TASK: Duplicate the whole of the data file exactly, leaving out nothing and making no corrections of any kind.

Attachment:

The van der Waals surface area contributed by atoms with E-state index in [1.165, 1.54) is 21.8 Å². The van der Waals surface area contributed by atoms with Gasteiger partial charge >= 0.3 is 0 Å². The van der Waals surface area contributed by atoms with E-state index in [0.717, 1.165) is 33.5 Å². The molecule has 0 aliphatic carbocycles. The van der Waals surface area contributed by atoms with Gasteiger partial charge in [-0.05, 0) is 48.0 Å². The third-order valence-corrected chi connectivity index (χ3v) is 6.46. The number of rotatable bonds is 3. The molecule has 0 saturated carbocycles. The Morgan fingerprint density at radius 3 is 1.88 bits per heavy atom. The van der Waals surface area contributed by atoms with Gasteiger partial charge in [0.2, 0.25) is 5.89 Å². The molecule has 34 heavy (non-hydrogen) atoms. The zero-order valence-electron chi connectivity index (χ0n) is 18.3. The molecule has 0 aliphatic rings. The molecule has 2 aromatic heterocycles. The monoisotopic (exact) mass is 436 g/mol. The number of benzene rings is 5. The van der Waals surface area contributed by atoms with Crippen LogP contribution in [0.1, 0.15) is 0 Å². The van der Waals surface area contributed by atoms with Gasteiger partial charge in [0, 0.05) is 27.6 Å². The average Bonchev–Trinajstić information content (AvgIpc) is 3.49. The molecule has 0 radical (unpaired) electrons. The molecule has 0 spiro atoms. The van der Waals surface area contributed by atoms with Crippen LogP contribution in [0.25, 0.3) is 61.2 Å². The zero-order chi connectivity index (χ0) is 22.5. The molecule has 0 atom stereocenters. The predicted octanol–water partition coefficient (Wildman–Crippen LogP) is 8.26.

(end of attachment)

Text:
The van der Waals surface area contributed by atoms with E-state index in [1.165, 1.54) is 21.8 Å². The van der Waals surface area contributed by atoms with Gasteiger partial charge >= 0.3 is 0 Å². The van der Waals surface area contributed by atoms with E-state index in [0.717, 1.165) is 33.5 Å². The molecule has 0 aliphatic carbocycles. The van der Waals surface area contributed by atoms with Gasteiger partial charge in [-0.05, 0) is 48.0 Å². The third-order valence-corrected chi connectivity index (χ3v) is 6.46. The number of rotatable bonds is 3. The molecule has 0 saturated carbocycles. The Morgan fingerprint density at radius 3 is 1.88 bits per heavy atom. The van der Waals surface area contributed by atoms with Gasteiger partial charge in [0.2, 0.25) is 5.89 Å². The molecule has 34 heavy (non-hydrogen) atoms. The zero-order valence-electron chi connectivity index (χ0n) is 18.3. The molecule has 0 aliphatic rings. The molecule has 2 aromatic heterocycles. The monoisotopic (exact) mass is 436 g/mol. The number of benzene rings is 5. The van der Waals surface area contributed by atoms with Crippen LogP contribution in [0.1, 0.15) is 0 Å². The van der Waals surface area contributed by atoms with Gasteiger partial charge in [0, 0.05) is 27.6 Å². The average Bonchev–Trinajstić information content (AvgIpc) is 3.49. The molecule has 0 radical (unpaired) electrons. The molecule has 0 spiro atoms. The van der Waals surface area contributed by atoms with Crippen LogP contribution in [0.25, 0.3) is 61.2 Å². The zero-order chi connectivity index (χ0) is 22.5. The molecule has 0 atom stereocenters. The predicted octanol–water partition coefficient (Wildman–Crippen LogP) is 8.26.